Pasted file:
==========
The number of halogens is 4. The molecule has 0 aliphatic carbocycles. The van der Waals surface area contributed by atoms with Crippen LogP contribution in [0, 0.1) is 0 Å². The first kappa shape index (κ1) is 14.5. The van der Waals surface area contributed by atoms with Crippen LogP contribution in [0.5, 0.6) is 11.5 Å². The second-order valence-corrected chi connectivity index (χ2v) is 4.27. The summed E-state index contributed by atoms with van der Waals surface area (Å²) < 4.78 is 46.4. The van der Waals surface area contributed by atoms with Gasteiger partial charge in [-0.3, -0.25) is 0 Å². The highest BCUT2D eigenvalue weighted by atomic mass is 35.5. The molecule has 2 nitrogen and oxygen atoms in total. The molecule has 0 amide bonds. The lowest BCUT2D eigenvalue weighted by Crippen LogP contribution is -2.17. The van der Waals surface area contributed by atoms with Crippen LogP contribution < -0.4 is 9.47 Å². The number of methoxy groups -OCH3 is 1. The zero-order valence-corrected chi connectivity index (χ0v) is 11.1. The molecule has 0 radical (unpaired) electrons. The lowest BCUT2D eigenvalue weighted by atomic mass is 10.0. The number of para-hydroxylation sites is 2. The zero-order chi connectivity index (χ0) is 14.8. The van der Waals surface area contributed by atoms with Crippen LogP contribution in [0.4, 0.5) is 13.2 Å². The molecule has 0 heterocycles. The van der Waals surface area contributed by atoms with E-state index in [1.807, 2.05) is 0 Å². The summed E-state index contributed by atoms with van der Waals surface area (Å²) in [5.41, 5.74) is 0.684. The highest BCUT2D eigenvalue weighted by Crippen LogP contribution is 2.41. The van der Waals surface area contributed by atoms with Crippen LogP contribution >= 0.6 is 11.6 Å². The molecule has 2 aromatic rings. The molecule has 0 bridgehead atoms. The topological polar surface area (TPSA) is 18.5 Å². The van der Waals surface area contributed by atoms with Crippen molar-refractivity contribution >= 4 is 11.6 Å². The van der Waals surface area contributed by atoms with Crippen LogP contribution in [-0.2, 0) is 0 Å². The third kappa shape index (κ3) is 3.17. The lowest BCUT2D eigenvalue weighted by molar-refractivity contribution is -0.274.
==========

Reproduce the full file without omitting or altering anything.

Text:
The number of halogens is 4. The molecule has 0 aliphatic carbocycles. The van der Waals surface area contributed by atoms with Crippen LogP contribution in [0, 0.1) is 0 Å². The first kappa shape index (κ1) is 14.5. The van der Waals surface area contributed by atoms with Crippen LogP contribution in [0.5, 0.6) is 11.5 Å². The second-order valence-corrected chi connectivity index (χ2v) is 4.27. The summed E-state index contributed by atoms with van der Waals surface area (Å²) < 4.78 is 46.4. The van der Waals surface area contributed by atoms with Gasteiger partial charge in [-0.3, -0.25) is 0 Å². The highest BCUT2D eigenvalue weighted by atomic mass is 35.5. The molecule has 2 nitrogen and oxygen atoms in total. The molecule has 0 amide bonds. The lowest BCUT2D eigenvalue weighted by Crippen LogP contribution is -2.17. The van der Waals surface area contributed by atoms with Crippen LogP contribution < -0.4 is 9.47 Å². The number of methoxy groups -OCH3 is 1. The zero-order valence-corrected chi connectivity index (χ0v) is 11.1. The molecule has 0 radical (unpaired) electrons. The lowest BCUT2D eigenvalue weighted by atomic mass is 10.0. The number of para-hydroxylation sites is 2. The zero-order chi connectivity index (χ0) is 14.8. The van der Waals surface area contributed by atoms with Crippen LogP contribution in [0.4, 0.5) is 13.2 Å². The molecule has 0 heterocycles. The van der Waals surface area contributed by atoms with E-state index in [1.807, 2.05) is 0 Å². The summed E-state index contributed by atoms with van der Waals surface area (Å²) in [5.41, 5.74) is 0.684. The highest BCUT2D eigenvalue weighted by Crippen LogP contribution is 2.41. The van der Waals surface area contributed by atoms with Crippen LogP contribution >= 0.6 is 11.6 Å². The molecule has 2 aromatic rings. The molecule has 0 bridgehead atoms. The topological polar surface area (TPSA) is 18.5 Å². The van der Waals surface area contributed by atoms with Crippen molar-refractivity contribution >= 4 is 11.6 Å². The van der Waals surface area contributed by atoms with Crippen LogP contribution in [-0.2, 0) is 0 Å². The third kappa shape index (κ3) is 3.17. The lowest BCUT2D eigenvalue weighted by molar-refractivity contribution is -0.274.